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Inter and intraspecies comparison of the level of selected bacterial phyla in in cattle and sheep based on feces

Abstract

Background

The microbiome of the digestive tract of ruminants contains microbial ecosystem that is affected by both environmental and genetic factors. The subject of this study concerns the influence of selected genetic factors, such as species of animals and “host” individual differences on the digestive tract microbiome composition. The results show the core microbiological composition (Firmicutes and Bacteroidetes) of ruminants digestive tract (based on feces) depending on breed and “host”. The Bacteroidetes and Firmicutes phyla are the most abundant in ruminants digestive tract. The aim of the study was to determine the differences prevalence level of Bacteroidetes and Firmicutes phyla in feces of Charolaise cattle and Polish Olkuska Sheep with respect to intra- and inter-species variability.

Results

The research group in the experiment consisted of animals at the age of 3 months kept in the same environmental conditions – rams of Polish Olkuska Sheep (n = 10) and Charolaise bulls (n = 10). Feces were collected individually from each animal (animals without disease symptoms were selected), living on the same environmental conditions. The analysis of the results in terms of species showed differences in the Firmicutes phylum level and Lactobacillaceae family between rams and bulls. Subsequently, the analysis performed for the “host effect” showed differentiation in the levels of the Bacteroidetes and Firmicutes phyla between individuals in a group and also between the groups.

Conclusion

The obtained results suggest that, apart from the diet and the environment, the species and the individual host are equally important factors influencing the microbiological composition of the digestive system of ruminants.

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Introduction

Ruminants, including both sheep and cattle, are characterized by a high level of digestive system complexity, which is related to the way of digesting plants, as well as to the four-chamber structure of the stomach (rumen, omasum, abomasum, reticulum) [1,2,3]. The microbiome, a complex microbial community, is crucial for the health of ruminants, but also their productivity as well as improvement of animal based products. The microbiome inhabiting the digestive tract helps to maintain the body’s homeostasis and stimulate the immune system. Microorganisms, which include bacteria, viruses, fungi, archaea and protozoa, take part primarily in digestion processes. They ferment and decompose plant components (cellulose, hemicellulose, pectin) and volatile fatty acids (VFAs), which are further used by the host as a source of energy, involved in vitamin production, detoxification of toxic compounds etc. [3,4,5,6].

Both the quantity and the diversity of digestive tract of microflora can be influenced by environmental and genetic factors, such as age, breed, diet, heat stress, lactation period and sex hormones, animal maintenance conditions, and geographical location. It also varies in different parts of the digestive system. The most numerous bacteria inhabit the forestomachs and the large intestine, where the processes of fermentation or decomposition of nutrients take place. The dominant bacterial groups that colonize the digestive system of ruminants are Bacteroidetes and Firmicutes [6,7,8,9,10]. According to Wang et al. [7] and Mamun et al. [8] these bacteria the so-called core microbiome, which constitutes from 50 to 70% of the total number of microorganisms.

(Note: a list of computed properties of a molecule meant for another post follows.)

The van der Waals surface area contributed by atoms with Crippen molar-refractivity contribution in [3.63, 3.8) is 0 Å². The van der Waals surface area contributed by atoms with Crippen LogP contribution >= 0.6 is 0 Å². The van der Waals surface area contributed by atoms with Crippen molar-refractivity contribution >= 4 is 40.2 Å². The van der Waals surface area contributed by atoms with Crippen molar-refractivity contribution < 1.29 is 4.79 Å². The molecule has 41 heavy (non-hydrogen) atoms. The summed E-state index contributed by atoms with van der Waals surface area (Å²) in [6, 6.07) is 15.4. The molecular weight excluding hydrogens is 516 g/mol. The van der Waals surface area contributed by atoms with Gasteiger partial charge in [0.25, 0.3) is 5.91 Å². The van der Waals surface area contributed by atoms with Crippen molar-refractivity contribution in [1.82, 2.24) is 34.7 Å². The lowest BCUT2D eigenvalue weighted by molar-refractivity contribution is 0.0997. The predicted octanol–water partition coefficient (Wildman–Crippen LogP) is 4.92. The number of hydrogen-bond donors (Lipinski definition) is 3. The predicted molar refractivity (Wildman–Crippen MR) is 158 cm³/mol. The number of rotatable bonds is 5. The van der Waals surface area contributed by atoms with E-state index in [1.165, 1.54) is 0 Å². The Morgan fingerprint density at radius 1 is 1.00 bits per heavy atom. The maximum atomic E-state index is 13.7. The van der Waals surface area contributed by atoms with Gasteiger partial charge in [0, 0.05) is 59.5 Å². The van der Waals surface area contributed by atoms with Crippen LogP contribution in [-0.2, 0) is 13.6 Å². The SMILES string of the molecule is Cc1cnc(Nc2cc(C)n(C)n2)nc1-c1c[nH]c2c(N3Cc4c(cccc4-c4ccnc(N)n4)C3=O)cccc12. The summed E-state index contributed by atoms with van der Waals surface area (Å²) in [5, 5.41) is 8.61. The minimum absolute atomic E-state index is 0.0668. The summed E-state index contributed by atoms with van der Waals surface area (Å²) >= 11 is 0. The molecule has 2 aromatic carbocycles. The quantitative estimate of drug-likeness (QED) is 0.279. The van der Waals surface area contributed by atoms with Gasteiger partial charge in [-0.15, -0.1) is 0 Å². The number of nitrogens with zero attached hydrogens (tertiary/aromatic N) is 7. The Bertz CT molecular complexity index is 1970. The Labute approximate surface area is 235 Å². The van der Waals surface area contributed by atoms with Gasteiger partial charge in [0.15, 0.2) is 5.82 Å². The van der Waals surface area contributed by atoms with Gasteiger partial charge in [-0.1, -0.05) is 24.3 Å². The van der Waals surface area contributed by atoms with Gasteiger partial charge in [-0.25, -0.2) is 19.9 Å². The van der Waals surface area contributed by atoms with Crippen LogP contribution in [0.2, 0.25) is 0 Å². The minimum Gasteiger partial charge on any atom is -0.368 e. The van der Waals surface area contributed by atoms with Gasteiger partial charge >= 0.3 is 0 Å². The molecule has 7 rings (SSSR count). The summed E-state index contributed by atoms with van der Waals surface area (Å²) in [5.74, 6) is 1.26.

The influence of genetic factors on the microbiome of the digestive system of animals is related to the selection carried out in order to obtain products of interest to breeders (meat, milk, wool or leather), as well as to which the livestock system is adapted to the animals (pasture system, pasture and pasture system, etc.). In addition, due to the large number of ruminant species, ranging from cattle, to sheep and fallow deer, it is also important to understand the differences between them not only at the anatomical or physiological level, but also microbiological, in order to understand the operation of such a complex relationship that exists between ruminants. and their microbiome. In addition, recently the “host” factor, i.e., the direct influence of an individual on its microbiome composition, has been discussed more and more frequently as a genetic factor, however, these studies are most often performed in the case of humans rather than animals [9,10,11,12].

The aim of the study was to determine the level of selected bacterial phyla, i.e., Firmicutes and Bacteroidetes, and the level of the Lactobacillaceae family (Firmicutes phylum) depending on the species (Charolaise cattle and Okluska Sheep). In addition, the differences in the levels of the studied phyla in the studied individuals were analyzed.

Materials and methods

Animals

The animals used in the experiment included Charolaise cattle and Polish Olkuska sheep kept in the same environmental conditions, in the Research and Didactic Station in Swojec belonging to Wroclaw University of Environmental and Life Sciences (Poland), were reproduction of animals at the station was controlled in order to maintain the purity of the breed.